The fight (sort of) for the Pillars of Hercules

Territorial disputes amongst nations are the perennial causes of wars or, at best, catalysts for an interest in geography, history and travel. For now, never mind Israel and Palestine, Kashmir, Sakhalin Island or the South China Sea. Let us journey to the two fabled Pillars of Hercules: Gibraltar and Ogigia. The relative obscurity of the latter shall be explained shortly.

Gibraltar, seen from La Linea de la Concepcion, Spain. Reuters photo by Marcelo del Pozo

As a formality ending the War of Spanish Succession in 1713, Spain signed a treaty with Britain in Utrecht, agreeing that the British could keep the Rock of Gibraltar they captured while they were there, but once they would leave it was to be returned to Spain at once. The Brits, knowing a good deal when they saw it, have stayed put ever since. With a naval base checking maritime traffic between the Mediterranean and the Atlantic, the Rock's strategic worth proved itself many times, notably during the Napoleonic wars of the early 19th century, and World War II of 1939-1945. 

Today, Gibraltar still has its naval base and fortress, but its main function now is that of a holiday venue: a scenic peninsula of mythic allure, hosted by a Latinized community of 35,000 Britons speaking in a distinct accent at the nexus of Europe and Africa. London wants to "share sovereignty" over everything except the military installations, Madrid concurs but still wants everything back eventually, and the British Gibraltarians themselves want to determine their own fate over a referendum vote, if only to keep things exactly as they have been since 1713.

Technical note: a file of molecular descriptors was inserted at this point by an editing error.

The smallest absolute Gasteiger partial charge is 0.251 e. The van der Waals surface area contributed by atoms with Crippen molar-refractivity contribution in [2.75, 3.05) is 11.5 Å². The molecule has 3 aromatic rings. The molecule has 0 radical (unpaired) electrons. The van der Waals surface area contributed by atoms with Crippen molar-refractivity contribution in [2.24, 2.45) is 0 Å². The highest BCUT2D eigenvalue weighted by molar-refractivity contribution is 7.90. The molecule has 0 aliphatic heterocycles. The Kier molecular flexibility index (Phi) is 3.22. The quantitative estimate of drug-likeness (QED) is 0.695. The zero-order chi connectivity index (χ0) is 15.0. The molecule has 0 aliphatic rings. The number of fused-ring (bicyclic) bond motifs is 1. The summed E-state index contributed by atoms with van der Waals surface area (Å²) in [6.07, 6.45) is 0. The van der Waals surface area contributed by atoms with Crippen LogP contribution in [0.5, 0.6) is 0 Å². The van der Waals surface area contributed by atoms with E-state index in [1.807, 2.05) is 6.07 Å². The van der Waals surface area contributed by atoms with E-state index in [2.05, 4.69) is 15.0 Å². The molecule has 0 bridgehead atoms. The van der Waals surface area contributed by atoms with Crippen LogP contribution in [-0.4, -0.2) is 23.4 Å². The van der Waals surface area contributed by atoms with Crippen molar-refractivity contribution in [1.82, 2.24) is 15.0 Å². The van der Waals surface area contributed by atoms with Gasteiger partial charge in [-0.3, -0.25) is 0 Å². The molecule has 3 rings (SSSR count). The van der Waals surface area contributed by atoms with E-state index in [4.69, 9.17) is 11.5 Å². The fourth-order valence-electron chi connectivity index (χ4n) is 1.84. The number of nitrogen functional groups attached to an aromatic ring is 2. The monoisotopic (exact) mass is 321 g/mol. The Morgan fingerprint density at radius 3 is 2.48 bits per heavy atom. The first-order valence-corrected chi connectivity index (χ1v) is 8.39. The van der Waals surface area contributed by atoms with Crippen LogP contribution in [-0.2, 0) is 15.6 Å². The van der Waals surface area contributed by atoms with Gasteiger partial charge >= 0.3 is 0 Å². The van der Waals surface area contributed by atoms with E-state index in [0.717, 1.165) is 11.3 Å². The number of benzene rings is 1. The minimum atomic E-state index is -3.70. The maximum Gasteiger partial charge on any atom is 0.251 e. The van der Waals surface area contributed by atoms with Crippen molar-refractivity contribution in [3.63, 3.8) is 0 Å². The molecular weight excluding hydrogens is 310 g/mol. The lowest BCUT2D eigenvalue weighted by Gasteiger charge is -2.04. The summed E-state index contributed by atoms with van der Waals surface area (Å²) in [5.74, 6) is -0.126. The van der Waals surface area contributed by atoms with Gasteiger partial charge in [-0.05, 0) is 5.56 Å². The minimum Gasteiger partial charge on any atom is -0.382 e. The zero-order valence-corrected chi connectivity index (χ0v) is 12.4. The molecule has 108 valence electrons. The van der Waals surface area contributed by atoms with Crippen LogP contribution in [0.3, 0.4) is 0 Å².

Isla Perejil / Leila, seen from Bel Younech, Morocco. AP photo by Santiago Lyon

Across the Strait of Gibraltar, about fifty goats kept by the Moroccan coastal village of Bel Younech are the only permanent residents of the other Pillar, which Homer called Ogigia. Known to the Moroccans as Leila, the Isle of Night, the 13-hectare (30 acre) islet is named Perejil by the Spaniards for its wild parsley, much already devoured by the goats. Separated from Bel Younech by a 200-yard swim, it is a short boat ride from there to Ceuta, one of the two North African enclaves retained by Spain after ruling much of northern Morocco as a protectorate from 1668 to 1956. (The other, Melilla, is 200 miles away to the east. Morocco has long insisted upon the return of these prosperous ports, which thrive on fishing, the ferry traffic across the Mediterranean, and the black market of consumer goods, tobacco and narcotics.)


Leila/Perejil was but a goat pen and playground for the locals until recently, when both Spain and Morocco were concerned about its being a drop-off point for drug smugglers and illegal immigrants. For this, fear of international terrorism (that's always the reason for something these days), or simply the nationalistic euphoria prompted by the royal wedding of King Mohammed VI, six Moroccan soldiers brought a tent and a flag there on the 11th of July, 2002.

Having given up the sparsely-populated Western Sahara to the Moroccan army in 1975, Spain is now loathe to lose Melilla and Ceuta, for which Isla Perejil is regarded as an outpost. Thus Madrid sent the six Moroccans home from their five-day camping trip with helicopter-borne marines, gunboats and a frigate, emphatically raising two Spanish flags there. Rabat called the Spanish show of force a "declaration of war," but so far the only Moroccan resistance came from the village children, firing their slingshots from the mainland. Madrid said it would pull back once Rabat gave its assurance of not reoccupying the island.

My humble advice for these international crises is thus:  First, hold a few rounds of conciliatory talks inside an elegant hotel in Monte Carlo. Let the people of Gibraltar, Melilla and Ceuta enjoy their status quo, however anachronistic as it seems. Keep the patrol boats in the area to be on the lookout for illegal traffickers, but also start sending in tour boats, cruise ships and the like. Develop the North African coast with European capital, thereby enriching the entire Mediterranean rim and addressing the problem of illegal immigration at its economic core.

Charles Weng, 17 July 2002, information and graphics courtesy of the Associated Press, Reuters and the BBC


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